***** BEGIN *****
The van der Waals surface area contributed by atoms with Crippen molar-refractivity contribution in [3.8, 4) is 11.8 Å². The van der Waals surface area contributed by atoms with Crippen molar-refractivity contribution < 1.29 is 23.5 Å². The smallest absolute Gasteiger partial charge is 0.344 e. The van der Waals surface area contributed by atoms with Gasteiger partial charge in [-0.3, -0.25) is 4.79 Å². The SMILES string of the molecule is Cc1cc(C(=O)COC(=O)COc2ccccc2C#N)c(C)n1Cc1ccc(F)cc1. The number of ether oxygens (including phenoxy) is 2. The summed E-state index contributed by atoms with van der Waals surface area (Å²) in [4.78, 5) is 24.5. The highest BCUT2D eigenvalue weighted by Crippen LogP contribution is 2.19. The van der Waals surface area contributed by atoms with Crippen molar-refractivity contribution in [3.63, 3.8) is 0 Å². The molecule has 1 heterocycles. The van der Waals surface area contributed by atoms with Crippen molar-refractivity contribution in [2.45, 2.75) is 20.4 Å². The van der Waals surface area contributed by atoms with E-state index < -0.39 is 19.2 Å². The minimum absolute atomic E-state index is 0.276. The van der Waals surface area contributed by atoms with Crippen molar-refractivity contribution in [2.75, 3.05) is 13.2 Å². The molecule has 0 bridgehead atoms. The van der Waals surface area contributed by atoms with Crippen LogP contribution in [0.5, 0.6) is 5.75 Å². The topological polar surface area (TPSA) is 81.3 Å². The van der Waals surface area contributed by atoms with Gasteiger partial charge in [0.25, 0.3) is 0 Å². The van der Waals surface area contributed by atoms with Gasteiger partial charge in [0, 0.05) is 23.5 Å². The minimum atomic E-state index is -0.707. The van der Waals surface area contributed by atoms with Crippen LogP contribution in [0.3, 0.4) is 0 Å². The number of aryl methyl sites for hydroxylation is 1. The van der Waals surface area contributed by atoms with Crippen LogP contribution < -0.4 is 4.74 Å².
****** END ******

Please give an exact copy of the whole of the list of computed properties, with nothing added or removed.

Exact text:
The van der Waals surface area contributed by atoms with Crippen molar-refractivity contribution in [3.8, 4) is 11.8 Å². The van der Waals surface area contributed by atoms with Crippen molar-refractivity contribution < 1.29 is 23.5 Å². The smallest absolute Gasteiger partial charge is 0.344 e. The van der Waals surface area contributed by atoms with Gasteiger partial charge in [-0.3, -0.25) is 4.79 Å². The SMILES string of the molecule is Cc1cc(C(=O)COC(=O)COc2ccccc2C#N)c(C)n1Cc1ccc(F)cc1. The number of ether oxygens (including phenoxy) is 2. The summed E-state index contributed by atoms with van der Waals surface area (Å²) in [4.78, 5) is 24.5. The highest BCUT2D eigenvalue weighted by Crippen LogP contribution is 2.19. The van der Waals surface area contributed by atoms with Crippen molar-refractivity contribution in [3.63, 3.8) is 0 Å². The molecule has 1 heterocycles. The van der Waals surface area contributed by atoms with Crippen molar-refractivity contribution in [2.45, 2.75) is 20.4 Å². The van der Waals surface area contributed by atoms with E-state index < -0.39 is 19.2 Å². The minimum absolute atomic E-state index is 0.276. The van der Waals surface area contributed by atoms with Crippen molar-refractivity contribution in [2.75, 3.05) is 13.2 Å². The molecule has 0 bridgehead atoms. The van der Waals surface area contributed by atoms with Crippen LogP contribution in [0.5, 0.6) is 5.75 Å². The topological polar surface area (TPSA) is 81.3 Å². The van der Waals surface area contributed by atoms with Gasteiger partial charge in [0.25, 0.3) is 0 Å². The van der Waals surface area contributed by atoms with Gasteiger partial charge in [0, 0.05) is 23.5 Å². The minimum atomic E-state index is -0.707. The van der Waals surface area contributed by atoms with Crippen LogP contribution in [0.3, 0.4) is 0 Å². The number of aryl methyl sites for hydroxylation is 1. The van der Waals surface area contributed by atoms with Crippen LogP contribution < -0.4 is 4.74 Å².